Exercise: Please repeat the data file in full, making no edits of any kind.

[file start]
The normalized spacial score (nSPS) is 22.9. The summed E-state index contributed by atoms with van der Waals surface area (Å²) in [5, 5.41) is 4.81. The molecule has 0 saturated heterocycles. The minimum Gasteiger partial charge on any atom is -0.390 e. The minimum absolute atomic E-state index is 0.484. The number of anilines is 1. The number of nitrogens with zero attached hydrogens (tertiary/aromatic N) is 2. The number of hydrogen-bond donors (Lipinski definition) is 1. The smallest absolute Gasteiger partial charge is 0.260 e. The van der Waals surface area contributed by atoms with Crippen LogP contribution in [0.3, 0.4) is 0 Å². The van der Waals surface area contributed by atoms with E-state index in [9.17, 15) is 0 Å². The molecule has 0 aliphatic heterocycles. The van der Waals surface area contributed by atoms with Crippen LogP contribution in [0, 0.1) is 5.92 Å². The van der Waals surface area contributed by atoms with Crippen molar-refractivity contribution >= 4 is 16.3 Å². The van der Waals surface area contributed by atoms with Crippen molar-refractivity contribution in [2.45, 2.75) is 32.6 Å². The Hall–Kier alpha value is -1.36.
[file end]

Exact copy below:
The normalized spacial score (nSPS) is 22.9. The summed E-state index contributed by atoms with van der Waals surface area (Å²) in [5, 5.41) is 4.81. The molecule has 0 saturated heterocycles. The minimum Gasteiger partial charge on any atom is -0.390 e. The minimum absolute atomic E-state index is 0.484. The number of anilines is 1. The number of nitrogens with zero attached hydrogens (tertiary/aromatic N) is 2. The number of hydrogen-bond donors (Lipinski definition) is 1. The smallest absolute Gasteiger partial charge is 0.260 e. The van der Waals surface area contributed by atoms with Crippen LogP contribution in [0.3, 0.4) is 0 Å². The van der Waals surface area contributed by atoms with E-state index in [9.17, 15) is 0 Å². The molecule has 0 aliphatic heterocycles. The van der Waals surface area contributed by atoms with Crippen LogP contribution in [0, 0.1) is 5.92 Å². The van der Waals surface area contributed by atoms with Crippen molar-refractivity contribution >= 4 is 16.3 Å². The van der Waals surface area contributed by atoms with Crippen molar-refractivity contribution in [2.45, 2.75) is 32.6 Å². The Hall–Kier alpha value is -1.36.